It's the little girl's arm I can't forget. Her little hand outstretched, still coiled around her father's neck from where she was holding on. Still trusting, still small enough to believe in a world where things will turn out in the end. That arm haunts me. That arm should haunt everyone, but the persistent thought in the back of my head that it might not haunt everyone haunts me even more. That awful photo of a drowned father with his daughter shouldn't have to exist for us to take action, but my fear is that even this won't be enough to make a difference. Click, click, click on past to the next horror and everyone can just go ahead and keep anesthetizing themselves against the reality that a man died crossing the Rio Grande with his daughter on his back trying to escape life of desperation and make it from Mexico to the United States.
On Monday, June 24, journalist Julia Le Duc captured the haunting image. Salvadoran father Óscar Alberto Martínez Ramírez dead on the shores of the Rio Grande at Matamoros, across the river from Brownsville, Texas. His daughter, Valeria, was still clasped to his side, her arm still coiled around his neck. Valeria was not quite 2 years old, Ramirez just 25 years old himself. And, according to NPR, the family was attempting to migrate into the United States.
The photo is horrific and personal and shocking. It shouldn't exist and it's difficult to look at it or feel comfortable sharing it in articles or on social media. Ramirez and his little girl are real people with real stories who already suffered enough... they do not deserve to have their tragedy glorified.
Neither do they deserve to be forgotten by the 24-hour news cycle. Because, if anything, this distressing photo acts as a sobering lesson as to exactly the sort of harrowing circumstances immigrants now face in order to seek asylum. The death of young Óscar Alberto Martínez Ramírez and his little girl should do just that. Or, rather, it better.
The photo of this lost, exhausted father and his little girl laying dead on the Mexican shore surrounded by discarded beer bottles and debris has been taken up as the newest symbol of the sort of dangers migrants seeking asylum now face, thanks to President Donald Trump's strict immigration policies.
As Le Duc reported in Mexican news outlet La Jornada, per Vox, Ramirez and his wife Tania Vanessa Ávalos were trying to seek asylum legally in the United States, as is their right. The couple had been held at a migrant camp in Mexico where they struggled to find enough food and grew tired of waiting months for an appointment to apply for asylum, so they tried to cross the river on their own with their little girl. As Le Duc reported for La Jornada, Ramirez crossed the Rio Grande with his daughter and made it. But when he went back for his wife, their 23-month-old came after him. He swam back for her and they drowned in the current.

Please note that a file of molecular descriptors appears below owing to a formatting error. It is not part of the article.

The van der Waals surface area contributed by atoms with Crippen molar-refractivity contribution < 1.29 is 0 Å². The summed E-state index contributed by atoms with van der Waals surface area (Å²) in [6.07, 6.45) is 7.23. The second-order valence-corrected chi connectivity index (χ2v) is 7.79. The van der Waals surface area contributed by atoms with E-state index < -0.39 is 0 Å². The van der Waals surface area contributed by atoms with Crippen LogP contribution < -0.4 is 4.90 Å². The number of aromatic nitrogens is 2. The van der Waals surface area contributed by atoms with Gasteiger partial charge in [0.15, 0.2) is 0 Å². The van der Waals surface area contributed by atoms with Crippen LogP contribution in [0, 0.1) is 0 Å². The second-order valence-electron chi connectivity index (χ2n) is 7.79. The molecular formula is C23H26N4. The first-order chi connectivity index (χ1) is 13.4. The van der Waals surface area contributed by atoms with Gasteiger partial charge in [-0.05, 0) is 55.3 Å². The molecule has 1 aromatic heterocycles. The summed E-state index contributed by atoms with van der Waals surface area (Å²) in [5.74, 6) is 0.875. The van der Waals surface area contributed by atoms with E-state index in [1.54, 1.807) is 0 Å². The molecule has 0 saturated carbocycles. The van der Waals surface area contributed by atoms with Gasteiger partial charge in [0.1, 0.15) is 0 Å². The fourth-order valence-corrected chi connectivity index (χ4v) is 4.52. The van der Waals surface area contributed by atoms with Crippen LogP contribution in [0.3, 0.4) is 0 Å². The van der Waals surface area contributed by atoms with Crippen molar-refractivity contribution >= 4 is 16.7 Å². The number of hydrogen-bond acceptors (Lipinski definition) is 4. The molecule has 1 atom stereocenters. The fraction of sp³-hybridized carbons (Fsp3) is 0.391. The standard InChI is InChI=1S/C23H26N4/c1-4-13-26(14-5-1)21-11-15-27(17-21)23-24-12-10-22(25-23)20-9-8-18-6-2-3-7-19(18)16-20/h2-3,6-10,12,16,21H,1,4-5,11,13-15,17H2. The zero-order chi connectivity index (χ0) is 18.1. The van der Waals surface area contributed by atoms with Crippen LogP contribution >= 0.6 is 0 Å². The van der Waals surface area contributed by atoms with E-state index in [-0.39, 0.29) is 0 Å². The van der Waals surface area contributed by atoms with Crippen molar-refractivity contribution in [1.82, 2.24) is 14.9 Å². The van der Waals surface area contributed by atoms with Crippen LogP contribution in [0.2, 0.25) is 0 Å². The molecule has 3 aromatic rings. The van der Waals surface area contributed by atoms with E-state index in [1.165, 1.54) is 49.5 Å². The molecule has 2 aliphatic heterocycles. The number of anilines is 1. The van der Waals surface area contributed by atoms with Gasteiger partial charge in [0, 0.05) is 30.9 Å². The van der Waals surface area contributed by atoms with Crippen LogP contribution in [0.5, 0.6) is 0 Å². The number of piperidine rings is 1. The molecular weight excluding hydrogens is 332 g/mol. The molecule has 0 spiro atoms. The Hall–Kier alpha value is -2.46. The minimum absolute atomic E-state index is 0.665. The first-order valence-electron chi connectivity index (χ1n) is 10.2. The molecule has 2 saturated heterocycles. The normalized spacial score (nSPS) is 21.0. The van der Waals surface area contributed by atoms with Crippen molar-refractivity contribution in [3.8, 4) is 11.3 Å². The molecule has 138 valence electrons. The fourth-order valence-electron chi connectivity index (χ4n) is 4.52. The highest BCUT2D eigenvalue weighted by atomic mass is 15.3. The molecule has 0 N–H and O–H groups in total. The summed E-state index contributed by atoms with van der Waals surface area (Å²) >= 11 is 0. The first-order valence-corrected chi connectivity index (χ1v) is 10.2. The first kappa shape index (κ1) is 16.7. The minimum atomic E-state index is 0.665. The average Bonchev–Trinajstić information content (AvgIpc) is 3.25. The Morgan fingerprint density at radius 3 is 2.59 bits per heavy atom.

It's so easy to point the finger at people trying to enter the country and tell them to go through official channels. Why take such a dangerous risk? Why? Because the Trump administration's immigration policies are making people more desperate than ever. In fact, the Trump administration has lowered the number of refugees allowed to seek asylum in the United States from 110,000 people per year under the Obama administration to just 30,000, according to The New York Times.
In the wake of that tragic photo of a father and daughter drowning, there has been a wealth of outrage and sadness. El Salvador's President Nayib Bukele told CNN he would ensure the family would be offered financial aid, while politicians like Democratic presidential hopeful Kamala Harris shared the photo and condemned the immigration policies that allowed it to exist in the first place.
"These families seeking asylum are often fleeing extreme violence. And what happens when they arrive? Trump says, 'Go back to where you came from.' That is inhumane. Children are dying. This is a stain on our moral conscience," Sen. Harris wrote on Twitter.
This family trying to seek asylum in the United States absolutely had a credible claim. The extremely violent street gang MS-13 has taken over much of the country, leaving citizens in terror for their lives, according to Rewire. Since the early 2000s, El Salvador has been considered one of the world's deadliest countries due to the drug trafficking, human smuggling, and homicides ravaging the area.
All I can say is this: I hope people — politicians, policymakers, everyday citizens — are genuinely galvanized to take a stand. I hope this horrible photo pushes people to make a difference. Because the thought that the deaths of this young father and daughter, so determined and full of hope for a better life, might just be a trending moment on Twitter is simply too rotten to bear.